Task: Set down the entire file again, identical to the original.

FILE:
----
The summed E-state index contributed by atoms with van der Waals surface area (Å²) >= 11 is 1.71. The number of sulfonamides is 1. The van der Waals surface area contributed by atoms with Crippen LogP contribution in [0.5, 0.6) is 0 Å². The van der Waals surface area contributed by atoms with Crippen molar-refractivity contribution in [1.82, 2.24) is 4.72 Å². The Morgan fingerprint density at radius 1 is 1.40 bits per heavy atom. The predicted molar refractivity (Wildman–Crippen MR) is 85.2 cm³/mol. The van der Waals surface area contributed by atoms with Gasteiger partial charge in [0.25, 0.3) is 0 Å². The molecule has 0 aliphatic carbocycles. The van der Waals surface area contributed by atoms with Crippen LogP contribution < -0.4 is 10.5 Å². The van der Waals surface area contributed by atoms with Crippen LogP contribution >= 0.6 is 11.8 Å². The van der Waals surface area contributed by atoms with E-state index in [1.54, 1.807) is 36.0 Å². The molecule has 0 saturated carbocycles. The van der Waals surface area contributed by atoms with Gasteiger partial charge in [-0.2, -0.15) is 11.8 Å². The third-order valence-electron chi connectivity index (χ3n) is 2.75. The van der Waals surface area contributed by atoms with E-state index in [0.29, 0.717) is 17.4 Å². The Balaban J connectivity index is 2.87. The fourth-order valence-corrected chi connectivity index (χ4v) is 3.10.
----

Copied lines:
The summed E-state index contributed by atoms with van der Waals surface area (Å²) >= 11 is 1.71. The number of sulfonamides is 1. The van der Waals surface area contributed by atoms with Crippen LogP contribution in [0.5, 0.6) is 0 Å². The van der Waals surface area contributed by atoms with Crippen molar-refractivity contribution in [1.82, 2.24) is 4.72 Å². The Morgan fingerprint density at radius 1 is 1.40 bits per heavy atom. The predicted molar refractivity (Wildman–Crippen MR) is 85.2 cm³/mol. The van der Waals surface area contributed by atoms with Gasteiger partial charge in [0.25, 0.3) is 0 Å². The molecule has 0 aliphatic carbocycles. The van der Waals surface area contributed by atoms with Crippen LogP contribution < -0.4 is 10.5 Å². The van der Waals surface area contributed by atoms with Crippen LogP contribution >= 0.6 is 11.8 Å². The van der Waals surface area contributed by atoms with E-state index in [1.54, 1.807) is 36.0 Å². The molecule has 0 saturated carbocycles. The van der Waals surface area contributed by atoms with Gasteiger partial charge in [-0.2, -0.15) is 11.8 Å². The third-order valence-electron chi connectivity index (χ3n) is 2.75. The van der Waals surface area contributed by atoms with E-state index in [0.29, 0.717) is 17.4 Å². The Balaban J connectivity index is 2.87. The fourth-order valence-corrected chi connectivity index (χ4v) is 3.10.